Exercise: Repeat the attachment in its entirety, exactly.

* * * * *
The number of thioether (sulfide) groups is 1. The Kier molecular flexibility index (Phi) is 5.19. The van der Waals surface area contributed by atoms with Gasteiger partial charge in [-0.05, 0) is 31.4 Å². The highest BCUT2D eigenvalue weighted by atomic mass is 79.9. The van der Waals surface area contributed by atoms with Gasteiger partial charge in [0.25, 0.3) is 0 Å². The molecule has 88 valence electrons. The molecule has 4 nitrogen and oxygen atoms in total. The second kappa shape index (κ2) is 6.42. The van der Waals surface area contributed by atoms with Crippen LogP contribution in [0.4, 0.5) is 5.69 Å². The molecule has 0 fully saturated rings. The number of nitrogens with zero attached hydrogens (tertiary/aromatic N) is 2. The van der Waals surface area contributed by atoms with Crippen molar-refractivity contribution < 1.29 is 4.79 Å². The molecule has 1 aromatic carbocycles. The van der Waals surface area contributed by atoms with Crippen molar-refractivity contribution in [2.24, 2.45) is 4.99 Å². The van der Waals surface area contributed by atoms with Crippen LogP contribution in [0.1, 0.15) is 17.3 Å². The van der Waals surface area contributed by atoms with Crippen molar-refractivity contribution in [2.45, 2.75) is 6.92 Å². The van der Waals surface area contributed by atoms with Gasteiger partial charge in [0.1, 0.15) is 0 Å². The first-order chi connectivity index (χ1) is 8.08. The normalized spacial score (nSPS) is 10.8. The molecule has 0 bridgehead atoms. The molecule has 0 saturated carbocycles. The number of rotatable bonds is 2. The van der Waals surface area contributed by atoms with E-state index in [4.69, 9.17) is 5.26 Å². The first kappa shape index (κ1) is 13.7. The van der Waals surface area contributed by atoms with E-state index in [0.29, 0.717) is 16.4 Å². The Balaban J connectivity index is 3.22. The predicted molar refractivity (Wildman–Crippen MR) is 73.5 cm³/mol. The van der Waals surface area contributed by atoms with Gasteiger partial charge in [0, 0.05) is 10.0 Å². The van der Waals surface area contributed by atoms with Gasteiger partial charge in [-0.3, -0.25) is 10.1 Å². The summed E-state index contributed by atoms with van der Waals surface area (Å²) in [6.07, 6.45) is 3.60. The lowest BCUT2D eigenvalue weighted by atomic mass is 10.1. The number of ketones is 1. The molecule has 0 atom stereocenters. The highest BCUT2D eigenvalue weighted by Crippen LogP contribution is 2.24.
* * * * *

The number of thioether (sulfide) groups is 1. The Kier molecular flexibility index (Phi) is 5.19. The van der Waals surface area contributed by atoms with Gasteiger partial charge in [-0.05, 0) is 31.4 Å². The highest BCUT2D eigenvalue weighted by atomic mass is 79.9. The van der Waals surface area contributed by atoms with Gasteiger partial charge in [0.25, 0.3) is 0 Å². The molecule has 88 valence electrons. The molecule has 4 nitrogen and oxygen atoms in total. The second kappa shape index (κ2) is 6.42. The van der Waals surface area contributed by atoms with Crippen LogP contribution in [0.4, 0.5) is 5.69 Å². The molecule has 0 fully saturated rings. The number of nitrogens with zero attached hydrogens (tertiary/aromatic N) is 2. The van der Waals surface area contributed by atoms with Crippen molar-refractivity contribution < 1.29 is 4.79 Å². The molecule has 1 aromatic carbocycles. The van der Waals surface area contributed by atoms with Crippen molar-refractivity contribution in [2.24, 2.45) is 4.99 Å². The van der Waals surface area contributed by atoms with Crippen LogP contribution in [0.1, 0.15) is 17.3 Å². The van der Waals surface area contributed by atoms with Crippen molar-refractivity contribution in [2.45, 2.75) is 6.92 Å². The van der Waals surface area contributed by atoms with Gasteiger partial charge in [0.1, 0.15) is 0 Å². The first-order chi connectivity index (χ1) is 8.08. The normalized spacial score (nSPS) is 10.8. The molecule has 0 bridgehead atoms. The molecule has 0 saturated carbocycles. The number of rotatable bonds is 2. The van der Waals surface area contributed by atoms with E-state index in [4.69, 9.17) is 5.26 Å². The first kappa shape index (κ1) is 13.7. The van der Waals surface area contributed by atoms with E-state index in [0.29, 0.717) is 16.4 Å². The Balaban J connectivity index is 3.22. The predicted molar refractivity (Wildman–Crippen MR) is 73.5 cm³/mol. The van der Waals surface area contributed by atoms with Gasteiger partial charge in [0, 0.05) is 10.0 Å². The van der Waals surface area contributed by atoms with Gasteiger partial charge in [-0.3, -0.25) is 10.1 Å². The summed E-state index contributed by atoms with van der Waals surface area (Å²) in [6.07, 6.45) is 3.60. The lowest BCUT2D eigenvalue weighted by atomic mass is 10.1. The number of ketones is 1. The molecule has 0 atom stereocenters. The highest BCUT2D eigenvalue weighted by Crippen LogP contribution is 2.24.